Best-selling novelist Shin Kyung-sook’s latest work, “I’ll Be Right There,” was published in English in the United States last week.
It is her second book to be translated into English, after her critically acclaimed 2009 novel “Please Look After Mom” was translated and published in English in 2011, selling over 2 million copies worldwide.
“I’ll Be Right There” begins with protagonist Jung-yoon receiving a call from her ex-boyfriend of eight years that their beloved literature professor, who inspired her deeply, is deathly ill. The phone call takes her back to her formative college days in the 1980s when the campus air was filled with the smell of tear gas from the ongoing student political riots.
|Shin Kyung-sook’s latest work, “I’ll Be Right There,” was published in the U.S. last week. ( Other Press)|
The phone call, as suggested by the Korean title which literally translates as “When the Phone Rings,” forces her to relive the past she has forgotten, including strained relationships, aspiration for literature and, most of all, the pain of loss and loneliness.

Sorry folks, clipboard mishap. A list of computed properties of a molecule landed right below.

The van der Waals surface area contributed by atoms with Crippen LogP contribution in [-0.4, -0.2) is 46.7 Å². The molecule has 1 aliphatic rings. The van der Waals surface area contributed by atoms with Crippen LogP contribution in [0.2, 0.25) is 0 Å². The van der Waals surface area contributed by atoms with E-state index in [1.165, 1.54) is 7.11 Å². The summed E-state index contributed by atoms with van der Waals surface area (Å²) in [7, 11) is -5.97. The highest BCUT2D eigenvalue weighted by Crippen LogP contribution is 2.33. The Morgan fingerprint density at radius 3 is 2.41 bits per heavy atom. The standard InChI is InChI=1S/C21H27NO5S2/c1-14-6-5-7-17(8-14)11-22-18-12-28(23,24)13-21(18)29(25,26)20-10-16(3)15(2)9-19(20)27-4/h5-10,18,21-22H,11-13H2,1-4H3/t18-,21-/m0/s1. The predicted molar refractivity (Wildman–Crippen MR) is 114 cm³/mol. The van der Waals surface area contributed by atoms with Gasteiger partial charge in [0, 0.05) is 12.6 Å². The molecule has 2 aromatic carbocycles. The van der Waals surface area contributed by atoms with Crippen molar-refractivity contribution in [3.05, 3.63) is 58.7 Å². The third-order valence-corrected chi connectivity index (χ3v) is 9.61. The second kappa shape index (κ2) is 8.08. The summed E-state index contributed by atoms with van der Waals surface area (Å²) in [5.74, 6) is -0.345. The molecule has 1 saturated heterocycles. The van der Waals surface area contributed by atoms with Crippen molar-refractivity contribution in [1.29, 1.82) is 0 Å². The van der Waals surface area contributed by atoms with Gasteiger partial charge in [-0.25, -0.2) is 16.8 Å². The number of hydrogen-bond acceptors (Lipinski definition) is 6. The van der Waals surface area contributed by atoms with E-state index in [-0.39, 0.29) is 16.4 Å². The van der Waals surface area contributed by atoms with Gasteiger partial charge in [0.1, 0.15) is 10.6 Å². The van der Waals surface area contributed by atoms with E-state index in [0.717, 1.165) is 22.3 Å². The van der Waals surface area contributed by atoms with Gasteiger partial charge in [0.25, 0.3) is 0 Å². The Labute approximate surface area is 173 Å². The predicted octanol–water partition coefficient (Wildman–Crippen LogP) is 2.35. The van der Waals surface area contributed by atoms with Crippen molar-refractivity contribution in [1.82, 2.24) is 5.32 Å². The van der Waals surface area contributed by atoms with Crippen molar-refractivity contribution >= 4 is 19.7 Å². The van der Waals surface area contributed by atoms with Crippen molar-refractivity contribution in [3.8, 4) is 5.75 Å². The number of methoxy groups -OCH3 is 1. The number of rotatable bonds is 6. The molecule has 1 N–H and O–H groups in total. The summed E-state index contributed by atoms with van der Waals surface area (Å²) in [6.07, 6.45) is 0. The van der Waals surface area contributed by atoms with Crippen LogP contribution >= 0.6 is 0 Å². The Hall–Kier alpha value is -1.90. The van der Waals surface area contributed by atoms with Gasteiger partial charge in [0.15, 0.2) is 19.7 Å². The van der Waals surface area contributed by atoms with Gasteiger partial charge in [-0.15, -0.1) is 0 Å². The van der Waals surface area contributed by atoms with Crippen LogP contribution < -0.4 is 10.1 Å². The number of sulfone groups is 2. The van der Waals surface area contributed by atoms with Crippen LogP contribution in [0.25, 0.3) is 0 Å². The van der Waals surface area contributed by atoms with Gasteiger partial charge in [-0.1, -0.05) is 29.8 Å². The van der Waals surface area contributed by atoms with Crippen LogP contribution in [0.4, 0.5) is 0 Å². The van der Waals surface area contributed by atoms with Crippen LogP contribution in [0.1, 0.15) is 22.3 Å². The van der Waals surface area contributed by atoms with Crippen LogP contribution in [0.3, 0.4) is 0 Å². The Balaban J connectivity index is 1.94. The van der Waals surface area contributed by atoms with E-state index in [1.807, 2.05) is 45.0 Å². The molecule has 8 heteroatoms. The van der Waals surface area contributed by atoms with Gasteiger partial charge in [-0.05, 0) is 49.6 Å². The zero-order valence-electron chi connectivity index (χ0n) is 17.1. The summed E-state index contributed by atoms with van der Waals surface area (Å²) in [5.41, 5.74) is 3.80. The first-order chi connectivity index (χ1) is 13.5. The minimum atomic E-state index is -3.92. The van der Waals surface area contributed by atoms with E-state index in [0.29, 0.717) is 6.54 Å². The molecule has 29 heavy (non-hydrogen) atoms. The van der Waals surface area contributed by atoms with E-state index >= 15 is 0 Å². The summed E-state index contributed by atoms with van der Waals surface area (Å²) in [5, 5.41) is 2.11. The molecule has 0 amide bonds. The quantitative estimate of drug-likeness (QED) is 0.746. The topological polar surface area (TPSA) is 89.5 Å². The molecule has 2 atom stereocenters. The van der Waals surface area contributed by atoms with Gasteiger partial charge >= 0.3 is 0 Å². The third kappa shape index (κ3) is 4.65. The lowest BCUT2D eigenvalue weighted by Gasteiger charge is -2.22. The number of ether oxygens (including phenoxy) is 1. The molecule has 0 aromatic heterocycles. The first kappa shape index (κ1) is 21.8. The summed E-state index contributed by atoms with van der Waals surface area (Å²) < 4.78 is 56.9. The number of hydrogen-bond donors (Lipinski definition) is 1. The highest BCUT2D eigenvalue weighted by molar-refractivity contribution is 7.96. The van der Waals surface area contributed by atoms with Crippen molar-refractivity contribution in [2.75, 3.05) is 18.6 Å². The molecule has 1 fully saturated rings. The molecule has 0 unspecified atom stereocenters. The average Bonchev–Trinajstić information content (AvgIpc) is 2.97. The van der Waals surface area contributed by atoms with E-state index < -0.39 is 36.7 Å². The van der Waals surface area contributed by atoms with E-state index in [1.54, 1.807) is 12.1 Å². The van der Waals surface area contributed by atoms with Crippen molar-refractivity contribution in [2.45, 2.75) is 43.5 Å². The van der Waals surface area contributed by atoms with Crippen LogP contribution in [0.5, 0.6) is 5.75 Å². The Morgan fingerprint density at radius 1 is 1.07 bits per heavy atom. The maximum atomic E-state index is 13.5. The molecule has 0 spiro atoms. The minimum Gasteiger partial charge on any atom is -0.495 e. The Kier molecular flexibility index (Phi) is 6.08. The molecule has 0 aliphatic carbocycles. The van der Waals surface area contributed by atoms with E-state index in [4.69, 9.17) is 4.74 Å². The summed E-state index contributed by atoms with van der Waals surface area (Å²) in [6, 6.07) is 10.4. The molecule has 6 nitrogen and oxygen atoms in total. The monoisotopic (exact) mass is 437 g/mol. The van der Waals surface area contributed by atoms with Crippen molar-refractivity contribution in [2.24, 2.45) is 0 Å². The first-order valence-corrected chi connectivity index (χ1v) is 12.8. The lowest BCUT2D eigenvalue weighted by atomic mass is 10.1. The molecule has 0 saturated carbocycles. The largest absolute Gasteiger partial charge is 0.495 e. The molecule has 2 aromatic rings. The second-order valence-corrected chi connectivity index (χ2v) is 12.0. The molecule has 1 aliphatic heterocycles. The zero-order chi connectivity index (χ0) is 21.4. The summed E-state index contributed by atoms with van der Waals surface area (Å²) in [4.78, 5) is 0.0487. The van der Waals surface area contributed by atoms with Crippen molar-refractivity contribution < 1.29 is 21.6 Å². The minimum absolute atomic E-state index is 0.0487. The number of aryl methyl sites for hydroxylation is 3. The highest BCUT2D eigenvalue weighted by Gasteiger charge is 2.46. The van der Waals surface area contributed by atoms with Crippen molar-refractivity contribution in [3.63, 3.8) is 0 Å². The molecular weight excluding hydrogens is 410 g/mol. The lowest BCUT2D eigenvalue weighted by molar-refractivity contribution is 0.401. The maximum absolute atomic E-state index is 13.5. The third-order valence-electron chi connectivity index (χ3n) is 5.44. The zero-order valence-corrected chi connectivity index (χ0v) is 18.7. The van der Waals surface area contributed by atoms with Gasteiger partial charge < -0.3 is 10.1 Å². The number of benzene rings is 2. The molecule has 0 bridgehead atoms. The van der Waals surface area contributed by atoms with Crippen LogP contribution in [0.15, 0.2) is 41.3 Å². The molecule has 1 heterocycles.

Shin, who was a college student in 1980s just like the narrator, vividly illustrates the character’s complex yet fragile state of mind as well as the tragic aftermath of the political uprising. In doing so, she frequently refers to European literature, bridging the gaps of East and West while delivering the universal understanding of love, friendship and solitude.
“Shin writes wonderfully about intimacy and the longing of lonely people. At its best, ‘I’ll Be Right There’ is a hopeful work about the power of art, friendship and empathy,” said Hector Tobar of the LA Times in his review of the book.
The book was first published in 2010 in Korea and translated into a number of languages and released in many countries including Taiwan, China, Spain, Italy, Poland and Norway prior to this English translation. Shin presented her work in New York last week at the Korea Society.
Her first English-translated book “Please Look After Mom” was an international bestseller, receiving a number of international awards including the Man Asian Literary Prize from the U.K. She was the first South Korean and woman to win the honor.
By Ahn Sung-mi (email@example.com)